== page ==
Near-Death Experience researcher for over 30 years, P.M.H. Atwater shared her explanation for NDEs, and discussed case studies and personal experiences. She reported that as many as 4 to 5% of the population may undergo an NDE-- a consciousness apart from the body, that occurs after a person is clinically dead for a period of time. According to her research, experiencers have told her "always there's life," indicating that the notion of a before and afterlife is misleading.
Atwater has studied NDEs of children, and interestingly, she noted that many kids jump in intelligence after such experiences, sometimes scoring genius levels on IQ tests. She spoke of her own NDEs-- three separate episodes. In the first occurrence which took place in 1977, she said she could see people's thoughts in the air as a definite substance. In a later NDE, she described traveling to a realm of "incredible brightness" and witnessing creation.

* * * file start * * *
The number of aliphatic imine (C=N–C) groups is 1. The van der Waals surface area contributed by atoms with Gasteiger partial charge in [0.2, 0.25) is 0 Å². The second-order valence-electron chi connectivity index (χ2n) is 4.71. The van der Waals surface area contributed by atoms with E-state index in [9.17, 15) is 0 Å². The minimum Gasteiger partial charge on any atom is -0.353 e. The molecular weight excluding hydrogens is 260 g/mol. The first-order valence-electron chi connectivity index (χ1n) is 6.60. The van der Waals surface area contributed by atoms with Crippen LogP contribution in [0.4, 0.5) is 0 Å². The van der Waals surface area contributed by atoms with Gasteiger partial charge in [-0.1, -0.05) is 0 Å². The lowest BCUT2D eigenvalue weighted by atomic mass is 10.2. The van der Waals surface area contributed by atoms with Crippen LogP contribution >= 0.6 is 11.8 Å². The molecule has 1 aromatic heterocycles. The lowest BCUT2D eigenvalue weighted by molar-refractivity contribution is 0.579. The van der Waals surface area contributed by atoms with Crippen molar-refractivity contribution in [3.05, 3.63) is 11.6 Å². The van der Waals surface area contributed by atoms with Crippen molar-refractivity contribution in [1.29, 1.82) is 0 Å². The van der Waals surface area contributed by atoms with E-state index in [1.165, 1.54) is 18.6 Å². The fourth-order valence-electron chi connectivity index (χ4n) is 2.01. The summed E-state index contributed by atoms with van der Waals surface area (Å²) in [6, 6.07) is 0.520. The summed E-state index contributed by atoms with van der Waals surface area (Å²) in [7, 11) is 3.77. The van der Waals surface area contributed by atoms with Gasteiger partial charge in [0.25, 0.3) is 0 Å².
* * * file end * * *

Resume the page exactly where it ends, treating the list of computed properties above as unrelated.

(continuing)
Negative or dark NDEs are not uncommon, with reports including empty voids, severe storms, spinning vortexes and torture chambers. Atwood has concluded that the Other Side has a variety of open-ended layers, some dense and dark, others light and friendly. Where a person ends up in an NDE could reflect their frequency of vibration, and how they resonate, she said.
First hour guest, geologist Jim Berkland reacted to a report that Israel could be due for a major earthquake, calling the prediction overly vague. He also discussed animal and human sensitivities that have served as quake warnings.